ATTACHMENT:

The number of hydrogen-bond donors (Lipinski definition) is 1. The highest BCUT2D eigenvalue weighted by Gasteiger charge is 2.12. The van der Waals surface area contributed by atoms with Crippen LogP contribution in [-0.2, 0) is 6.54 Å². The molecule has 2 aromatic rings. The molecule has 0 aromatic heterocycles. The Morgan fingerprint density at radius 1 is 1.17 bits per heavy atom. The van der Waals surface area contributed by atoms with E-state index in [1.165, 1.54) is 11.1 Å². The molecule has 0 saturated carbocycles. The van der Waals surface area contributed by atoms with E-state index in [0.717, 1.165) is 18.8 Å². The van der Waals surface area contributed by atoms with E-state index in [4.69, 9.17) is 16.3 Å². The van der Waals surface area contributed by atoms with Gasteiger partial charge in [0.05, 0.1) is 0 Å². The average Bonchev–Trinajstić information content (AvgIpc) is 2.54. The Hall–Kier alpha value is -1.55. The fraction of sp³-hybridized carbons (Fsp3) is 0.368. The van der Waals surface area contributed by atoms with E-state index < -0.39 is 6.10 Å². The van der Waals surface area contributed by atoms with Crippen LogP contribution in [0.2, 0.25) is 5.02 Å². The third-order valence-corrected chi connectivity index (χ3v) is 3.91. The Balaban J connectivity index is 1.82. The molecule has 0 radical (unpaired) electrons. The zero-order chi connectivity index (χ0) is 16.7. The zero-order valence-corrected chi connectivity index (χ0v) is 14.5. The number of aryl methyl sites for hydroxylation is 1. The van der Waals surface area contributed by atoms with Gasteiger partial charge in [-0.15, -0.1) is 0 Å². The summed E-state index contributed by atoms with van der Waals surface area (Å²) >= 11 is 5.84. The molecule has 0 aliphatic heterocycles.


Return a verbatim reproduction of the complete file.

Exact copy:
The number of hydrogen-bond donors (Lipinski definition) is 1. The highest BCUT2D eigenvalue weighted by Gasteiger charge is 2.12. The van der Waals surface area contributed by atoms with Crippen LogP contribution in [-0.2, 0) is 6.54 Å². The molecule has 2 aromatic rings. The molecule has 0 aromatic heterocycles. The Morgan fingerprint density at radius 1 is 1.17 bits per heavy atom. The van der Waals surface area contributed by atoms with E-state index in [1.165, 1.54) is 11.1 Å². The molecule has 0 saturated carbocycles. The van der Waals surface area contributed by atoms with E-state index in [0.717, 1.165) is 18.8 Å². The van der Waals surface area contributed by atoms with E-state index in [4.69, 9.17) is 16.3 Å². The van der Waals surface area contributed by atoms with Gasteiger partial charge in [0.05, 0.1) is 0 Å². The average Bonchev–Trinajstić information content (AvgIpc) is 2.54. The Hall–Kier alpha value is -1.55. The fraction of sp³-hybridized carbons (Fsp3) is 0.368. The van der Waals surface area contributed by atoms with E-state index < -0.39 is 6.10 Å². The van der Waals surface area contributed by atoms with Crippen LogP contribution in [0.2, 0.25) is 5.02 Å². The third-order valence-corrected chi connectivity index (χ3v) is 3.91. The Balaban J connectivity index is 1.82. The molecule has 0 radical (unpaired) electrons. The zero-order chi connectivity index (χ0) is 16.7. The zero-order valence-corrected chi connectivity index (χ0v) is 14.5. The number of aryl methyl sites for hydroxylation is 1. The van der Waals surface area contributed by atoms with Gasteiger partial charge in [-0.15, -0.1) is 0 Å². The summed E-state index contributed by atoms with van der Waals surface area (Å²) >= 11 is 5.84. The molecule has 0 aliphatic heterocycles.